Juan Felipe Herrera Named U.S. Poet Laureate

Former California Poet Laureate to embrace hope as a theme during his term

Juan Felipe Herrera in front of a mural

Juan Felipe Herrera, who was named U.S. poet laureate Photo credit: Carlos Puma, for UC Riverside

RIVERSIDE, Calif. — University of California, Riverside poet Juan Felipe Herrera, whose passion for poetry delighted Californians of all ages during a two-year appointment as the state’s poet laureate, has been named United States poet laureate.

The one-year appointment of Herrera as the nation’s 21st Poet Laureate Consultant in Poetry was announced today by Librarian of Congress James H. Billington.

“I see in Herrera’s poems the work of an American original — work that takes the sublimity and largesse of ‘Leaves of Grass’ and expands upon it,” Billington said in a written statement. “His poems engage in a serious sense of play — in language and in image — that I feel gives them enduring power. I see how they champion voices and traditions and histories, as well as a cultural perspective, which is a vital part of our larger American identity.”

Juan Felipe Herrera being congratulated.

Juan Felipe Herrera is the second U.S. poet laureate with UC Riverside ties. Photo Credit: Carlos Puma, for UC Riverside

Herrera, who retired in March as a professor of creative writing at UCR, will participate in the 2015 National Book Festival in Washington, D.C., on Sept. 5. His inaugural reading as poet laureate will take place on Sept. 15.

He is the second U.S. poet laureate with a UCR connection. Billy Collins, who served as U.S. poet laureate from 2001 to 2003, earned his Ph.D. in English from the university.

UC President Janet Napolitano said, “Juan Felipe Herrera did the University of California proud as a student and professor, he did California proud as the state’s poet laureate, and he’ll do the nation proud as America’s poet laureate.”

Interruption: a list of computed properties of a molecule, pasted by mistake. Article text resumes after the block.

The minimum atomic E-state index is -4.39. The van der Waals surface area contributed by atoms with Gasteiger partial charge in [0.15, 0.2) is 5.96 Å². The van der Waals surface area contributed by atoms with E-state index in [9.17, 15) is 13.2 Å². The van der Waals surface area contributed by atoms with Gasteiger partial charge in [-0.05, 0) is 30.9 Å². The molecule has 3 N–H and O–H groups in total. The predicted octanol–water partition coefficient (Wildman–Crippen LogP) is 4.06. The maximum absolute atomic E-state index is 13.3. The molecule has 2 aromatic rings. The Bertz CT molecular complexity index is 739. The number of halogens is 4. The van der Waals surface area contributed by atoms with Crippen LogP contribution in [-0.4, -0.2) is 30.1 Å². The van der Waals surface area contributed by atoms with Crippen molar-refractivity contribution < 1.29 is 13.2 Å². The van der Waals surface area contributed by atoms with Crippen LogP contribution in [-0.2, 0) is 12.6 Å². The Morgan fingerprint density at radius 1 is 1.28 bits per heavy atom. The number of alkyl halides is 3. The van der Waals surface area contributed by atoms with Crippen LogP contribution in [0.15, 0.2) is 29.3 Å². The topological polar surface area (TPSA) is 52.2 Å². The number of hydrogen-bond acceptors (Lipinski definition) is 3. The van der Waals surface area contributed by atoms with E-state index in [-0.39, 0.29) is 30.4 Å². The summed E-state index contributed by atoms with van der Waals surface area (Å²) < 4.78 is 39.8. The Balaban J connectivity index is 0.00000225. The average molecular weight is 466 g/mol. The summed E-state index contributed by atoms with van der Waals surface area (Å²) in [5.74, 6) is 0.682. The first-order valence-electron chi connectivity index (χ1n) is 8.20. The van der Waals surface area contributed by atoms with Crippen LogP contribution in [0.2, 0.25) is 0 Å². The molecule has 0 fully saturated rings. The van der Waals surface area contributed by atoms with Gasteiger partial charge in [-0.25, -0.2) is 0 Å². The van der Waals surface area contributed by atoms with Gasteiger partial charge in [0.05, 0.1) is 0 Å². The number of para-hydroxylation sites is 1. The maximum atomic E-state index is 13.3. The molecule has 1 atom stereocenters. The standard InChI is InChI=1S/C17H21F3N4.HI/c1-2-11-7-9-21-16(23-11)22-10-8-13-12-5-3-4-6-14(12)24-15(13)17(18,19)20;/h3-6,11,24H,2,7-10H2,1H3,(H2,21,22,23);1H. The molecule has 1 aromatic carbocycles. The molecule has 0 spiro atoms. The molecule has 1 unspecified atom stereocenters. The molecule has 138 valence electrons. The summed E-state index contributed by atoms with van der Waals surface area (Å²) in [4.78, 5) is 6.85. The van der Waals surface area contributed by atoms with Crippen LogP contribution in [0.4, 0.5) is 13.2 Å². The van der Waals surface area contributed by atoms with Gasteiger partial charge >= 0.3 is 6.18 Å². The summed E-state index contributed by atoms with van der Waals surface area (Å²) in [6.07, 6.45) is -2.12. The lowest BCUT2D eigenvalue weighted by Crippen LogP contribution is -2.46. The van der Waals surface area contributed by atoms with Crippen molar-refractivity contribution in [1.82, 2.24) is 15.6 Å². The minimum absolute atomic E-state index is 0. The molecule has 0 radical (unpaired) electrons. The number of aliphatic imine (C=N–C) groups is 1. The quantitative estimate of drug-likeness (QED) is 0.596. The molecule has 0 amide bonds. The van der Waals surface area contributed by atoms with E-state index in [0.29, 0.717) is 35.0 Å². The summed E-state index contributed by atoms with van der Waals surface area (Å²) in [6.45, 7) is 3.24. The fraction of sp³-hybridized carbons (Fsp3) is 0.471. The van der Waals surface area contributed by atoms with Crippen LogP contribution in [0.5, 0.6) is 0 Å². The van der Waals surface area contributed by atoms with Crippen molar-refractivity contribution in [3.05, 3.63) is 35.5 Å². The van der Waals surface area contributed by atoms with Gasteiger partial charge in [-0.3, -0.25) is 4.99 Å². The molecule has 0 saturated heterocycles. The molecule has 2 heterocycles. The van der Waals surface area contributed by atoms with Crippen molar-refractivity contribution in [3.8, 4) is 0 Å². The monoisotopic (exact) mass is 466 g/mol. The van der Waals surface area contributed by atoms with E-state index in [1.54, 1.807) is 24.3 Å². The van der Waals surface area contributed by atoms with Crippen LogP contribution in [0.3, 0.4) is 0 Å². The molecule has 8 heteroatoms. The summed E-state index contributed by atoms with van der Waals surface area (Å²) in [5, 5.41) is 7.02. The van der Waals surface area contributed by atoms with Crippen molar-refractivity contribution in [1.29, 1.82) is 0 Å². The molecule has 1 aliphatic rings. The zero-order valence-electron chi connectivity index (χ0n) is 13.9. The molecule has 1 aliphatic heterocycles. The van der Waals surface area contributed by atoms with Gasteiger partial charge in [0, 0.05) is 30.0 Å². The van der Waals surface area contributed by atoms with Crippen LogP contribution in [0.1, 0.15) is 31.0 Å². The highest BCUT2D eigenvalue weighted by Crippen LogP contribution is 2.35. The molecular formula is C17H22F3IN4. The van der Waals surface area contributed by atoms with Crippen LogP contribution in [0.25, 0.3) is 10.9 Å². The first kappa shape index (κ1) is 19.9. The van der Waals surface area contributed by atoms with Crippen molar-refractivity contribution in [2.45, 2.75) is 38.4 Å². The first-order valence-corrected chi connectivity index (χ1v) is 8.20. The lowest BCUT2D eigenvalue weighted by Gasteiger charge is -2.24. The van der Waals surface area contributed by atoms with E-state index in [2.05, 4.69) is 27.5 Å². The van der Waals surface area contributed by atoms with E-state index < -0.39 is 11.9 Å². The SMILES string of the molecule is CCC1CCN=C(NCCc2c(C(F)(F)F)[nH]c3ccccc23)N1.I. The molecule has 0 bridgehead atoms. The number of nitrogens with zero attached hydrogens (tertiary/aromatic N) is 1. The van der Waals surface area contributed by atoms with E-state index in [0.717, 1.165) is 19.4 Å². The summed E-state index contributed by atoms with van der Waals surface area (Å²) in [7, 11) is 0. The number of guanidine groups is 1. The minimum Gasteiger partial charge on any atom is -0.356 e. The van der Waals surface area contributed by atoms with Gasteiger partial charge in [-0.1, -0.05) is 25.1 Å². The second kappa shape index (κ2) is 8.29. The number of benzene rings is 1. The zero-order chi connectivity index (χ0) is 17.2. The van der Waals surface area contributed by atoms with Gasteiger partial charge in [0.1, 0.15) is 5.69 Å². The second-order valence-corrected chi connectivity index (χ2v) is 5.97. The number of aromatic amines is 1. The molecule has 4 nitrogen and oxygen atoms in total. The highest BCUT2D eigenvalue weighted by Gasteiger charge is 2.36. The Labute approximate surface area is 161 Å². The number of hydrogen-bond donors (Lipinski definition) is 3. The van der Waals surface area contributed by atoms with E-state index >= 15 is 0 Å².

UC Riverside Chancellor Kim A. Wilcox said he was delighted by Herrera’s appointment.

“For the last two years, Juan Felipe Herrera has brought his love of the written and spoken word to audiences across California as our state’s Poet Laureate, delighting and inspiring them with the beauty of poetry,” Wilcox said. “Now, he will do the same for people across the U.S. We are so pleased at this latest recognition of Juan Felipe’s talents and proud of his many years of teaching at UC Riverside.”

Herrera will return to the UCR campus on Sunday, June, 14, as the keynote speaker at one of the university’s seven commencement ceremonies. The ceremony will be webcast live.

Typical for him, the news of his appointment prompted an outpouring of gratitude: to Billington and others at the Library of Congress, the UC Riverside community, his students and faculty colleagues, residents of the Inland Empire, the California Arts Council, and Gov. Jerry Brown, who named him California Poet Laureate in 2012.

“This appointment as poet laureate of the United States wouldn’t have been possible without being at UC Riverside, the California Arts Council and Gov. Brown,” Herrera said. “We are all poets, and this is for all of us.”